Have you ever thought it would be nice to work out what the most optimal outcome is from your scenario analysis work that you’re doing inside of Power BI? In this tutorial, I show you exactly how you can discover this and also include sensitivity analysis techniques to your what-if parameter and scenario analysis work. You may watch the full video of this tutorial at the bottom of this blog.
So we go through how you can build and optimize your model through running scenarios, and then explore or run sensitivity on those scenarios.
Scenario analysis is a truly powerful way to run advanced analytics or discover advanced analytical insights within Power BI.
Incorporating sensitivity analysis and relevant visualizations to your reports enables consumers to see what would happen if multiple scenarios occurred at once versus just a singular result based on a selection.
By utilizing this technique in Power BI, you’re giving the consumer a chance to see what the most optimal outcome is based on the scenarios that could occur in your data.
Sensitivity Analysis Technique
The key thing for this analysis is to set up our data model correctly. Inside our data model, we have our Lookup tables — Dates, Customers, Products, and Regions — that are related to our Sales table.
More importantly, we create these three scenario tables or scenario supporting tables. In the older version of Power BI, we had to do this manually. But now with the recent Power BI version, we can create this using the What-If parameter feature.
In these scenario tables, we can shock the demand, cost, and price.
I call this multi-layering of scenarios or a multi-layered approach to scenarios because we can thread through these three variables or elements into our calculations, allowing us to run multiple scenarios.
This is how we’re going to run sensitivity analysis to then see which is the most optimized scenario in this current environment we have here in this example.
Once we have this forecast or this sort of scenario in our demand, pricing, and costs, we will then see its ultimate impact on our total profits or sales.
Working The Scenarios Through The Formula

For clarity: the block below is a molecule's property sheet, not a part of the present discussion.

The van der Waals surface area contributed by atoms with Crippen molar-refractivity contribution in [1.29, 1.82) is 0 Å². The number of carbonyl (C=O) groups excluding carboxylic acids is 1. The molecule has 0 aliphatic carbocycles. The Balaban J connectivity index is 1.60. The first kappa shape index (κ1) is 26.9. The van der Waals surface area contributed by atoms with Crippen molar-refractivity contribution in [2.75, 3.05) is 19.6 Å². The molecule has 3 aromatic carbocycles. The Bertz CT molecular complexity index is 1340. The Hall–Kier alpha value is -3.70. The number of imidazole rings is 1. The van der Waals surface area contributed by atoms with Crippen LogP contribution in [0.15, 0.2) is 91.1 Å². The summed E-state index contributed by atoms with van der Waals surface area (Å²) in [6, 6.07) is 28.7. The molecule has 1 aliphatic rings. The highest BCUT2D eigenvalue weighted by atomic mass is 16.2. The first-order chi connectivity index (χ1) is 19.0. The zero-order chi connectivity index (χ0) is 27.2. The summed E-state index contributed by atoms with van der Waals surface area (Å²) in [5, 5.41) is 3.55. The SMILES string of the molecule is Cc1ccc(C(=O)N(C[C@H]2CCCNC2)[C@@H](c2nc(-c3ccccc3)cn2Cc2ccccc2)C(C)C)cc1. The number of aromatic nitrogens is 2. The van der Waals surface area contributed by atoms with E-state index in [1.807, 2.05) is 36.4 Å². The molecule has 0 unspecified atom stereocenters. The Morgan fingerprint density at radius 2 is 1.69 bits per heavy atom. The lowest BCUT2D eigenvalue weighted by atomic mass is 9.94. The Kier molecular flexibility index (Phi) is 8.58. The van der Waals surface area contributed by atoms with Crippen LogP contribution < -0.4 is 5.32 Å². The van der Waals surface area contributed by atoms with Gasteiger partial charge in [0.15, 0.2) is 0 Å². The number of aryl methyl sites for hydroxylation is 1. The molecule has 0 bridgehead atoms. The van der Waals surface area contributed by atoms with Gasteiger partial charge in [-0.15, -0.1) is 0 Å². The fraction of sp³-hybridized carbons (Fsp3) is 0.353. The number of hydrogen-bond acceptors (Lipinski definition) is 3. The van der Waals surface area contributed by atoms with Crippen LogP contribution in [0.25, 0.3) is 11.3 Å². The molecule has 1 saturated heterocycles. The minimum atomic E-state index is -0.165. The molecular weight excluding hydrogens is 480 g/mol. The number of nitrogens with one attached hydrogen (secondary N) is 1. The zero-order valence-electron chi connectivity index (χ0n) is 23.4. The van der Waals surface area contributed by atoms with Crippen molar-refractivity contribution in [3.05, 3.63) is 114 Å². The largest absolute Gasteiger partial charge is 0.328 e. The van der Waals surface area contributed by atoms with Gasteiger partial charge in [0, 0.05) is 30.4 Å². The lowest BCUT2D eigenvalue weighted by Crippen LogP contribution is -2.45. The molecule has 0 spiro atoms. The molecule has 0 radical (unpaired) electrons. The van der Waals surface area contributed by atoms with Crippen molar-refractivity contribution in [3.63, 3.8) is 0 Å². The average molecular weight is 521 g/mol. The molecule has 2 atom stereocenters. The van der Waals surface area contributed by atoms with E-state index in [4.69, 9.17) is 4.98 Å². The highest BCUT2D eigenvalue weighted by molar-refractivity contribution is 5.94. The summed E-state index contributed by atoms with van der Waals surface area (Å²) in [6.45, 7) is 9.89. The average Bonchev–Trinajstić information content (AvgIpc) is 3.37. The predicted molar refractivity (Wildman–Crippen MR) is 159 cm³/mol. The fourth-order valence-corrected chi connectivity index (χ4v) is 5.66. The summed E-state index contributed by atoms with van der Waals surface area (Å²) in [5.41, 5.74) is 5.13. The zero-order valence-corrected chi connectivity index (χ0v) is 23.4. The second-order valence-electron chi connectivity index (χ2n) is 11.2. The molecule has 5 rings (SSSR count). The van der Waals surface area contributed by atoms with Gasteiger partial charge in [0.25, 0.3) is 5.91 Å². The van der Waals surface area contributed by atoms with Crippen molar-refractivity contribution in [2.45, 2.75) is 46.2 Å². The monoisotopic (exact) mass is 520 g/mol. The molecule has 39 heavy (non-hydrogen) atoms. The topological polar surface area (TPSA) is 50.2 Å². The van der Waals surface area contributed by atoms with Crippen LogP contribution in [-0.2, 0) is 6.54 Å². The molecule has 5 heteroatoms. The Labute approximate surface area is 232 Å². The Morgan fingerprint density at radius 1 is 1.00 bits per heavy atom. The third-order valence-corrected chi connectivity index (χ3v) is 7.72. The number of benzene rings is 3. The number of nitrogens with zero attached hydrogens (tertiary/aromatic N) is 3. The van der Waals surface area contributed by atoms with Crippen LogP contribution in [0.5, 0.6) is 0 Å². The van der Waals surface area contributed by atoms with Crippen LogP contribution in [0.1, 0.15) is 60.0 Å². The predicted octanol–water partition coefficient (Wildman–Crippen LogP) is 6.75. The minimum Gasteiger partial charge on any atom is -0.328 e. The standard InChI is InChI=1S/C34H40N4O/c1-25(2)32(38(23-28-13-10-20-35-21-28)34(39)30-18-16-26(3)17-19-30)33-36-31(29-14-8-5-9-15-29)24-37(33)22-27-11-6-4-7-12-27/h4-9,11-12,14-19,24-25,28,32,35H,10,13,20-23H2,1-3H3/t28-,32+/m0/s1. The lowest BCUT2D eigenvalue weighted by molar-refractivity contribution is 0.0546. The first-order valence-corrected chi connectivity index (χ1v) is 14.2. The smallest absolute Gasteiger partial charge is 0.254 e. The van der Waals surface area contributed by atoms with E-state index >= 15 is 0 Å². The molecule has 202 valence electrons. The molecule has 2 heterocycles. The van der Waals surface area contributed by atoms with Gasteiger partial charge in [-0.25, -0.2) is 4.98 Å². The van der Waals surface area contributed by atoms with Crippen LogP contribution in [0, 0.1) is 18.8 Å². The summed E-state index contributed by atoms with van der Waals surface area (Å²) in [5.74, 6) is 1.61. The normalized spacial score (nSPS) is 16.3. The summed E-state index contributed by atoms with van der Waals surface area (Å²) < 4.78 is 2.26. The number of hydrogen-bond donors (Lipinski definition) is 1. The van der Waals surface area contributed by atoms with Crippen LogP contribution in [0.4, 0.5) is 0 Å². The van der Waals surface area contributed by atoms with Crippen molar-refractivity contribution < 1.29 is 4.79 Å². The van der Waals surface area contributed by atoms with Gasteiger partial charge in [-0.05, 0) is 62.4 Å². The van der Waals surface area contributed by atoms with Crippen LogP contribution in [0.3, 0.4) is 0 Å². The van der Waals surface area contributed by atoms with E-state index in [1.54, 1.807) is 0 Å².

We then thread all of our elements through our formulas. In our Scenario Profits calculation, we use iterating functions. We can isolate any element that we’re looking at in a particular row of a table.
In this case, it is the Sales table we’re iterating through every single row. And then we can shock it with the change in demand, price, and cost.
So, if you think about it, these elements or scenario tables are not even connected into anything in our model since they’re supporting tables. And, we use this formula to integrate them into our model.
Instead of just showing the overall results, we show the sensitivity. We’re using that multi-layering of scenario approach inside of iterating functions in this particular formula to then create these sensitivities.
In this chart here, we’ve brought in on the rows the Change in Price and across the top and the columns we have the Demand Changes.
In this chart, we can see what the change in demand, as well as the change in price, would actually do to our results. And then within the matrix, we can use the conditional formatting to color those in, which is another really awesome element, for a better visualization.
In this chart below, we can see the Change in Cost. So when costs decrease, for example, our demand increases.
We might as well add more elements to get a more comprehensive analysis. We can put in our Dates, Regions, etc.
Other Elements For Further Analysis
We add our Dates slicer here, so we can change the time frame, which is seriously amazing. This will enable us to drill into a specific time frame, and then it will change the results we have in our charts.
With the power of the data model, we can also include any element on any dynamic way so we can really drill into aspects of our data.
So we can utilise anything inside our model, we can filter our Customers, Products, Regions, etc.
We can still run these sensitivities in these very specific regions. Once you select a region, it will dynamically change the results as well.
And that’s how you can optimize these scenarios. It’s basically running sensitivity analysis easily and effectively.
As you can see, this is really powerful stuff. This is really high quality analytical work that is going to impress anyone if you put this in front of them.
This work historically was very difficult to achieve. In Power BI, just like magic, you can create this work. You can create these insights in a really intuitive, effective and a scalable way.
I hope you can see how quickly you can do this. There are not many complex formulas involved. It just requires a really good understanding of iterating functions, and that is the key to implementing this technique.
Good luck using techniques like this in your own analysis.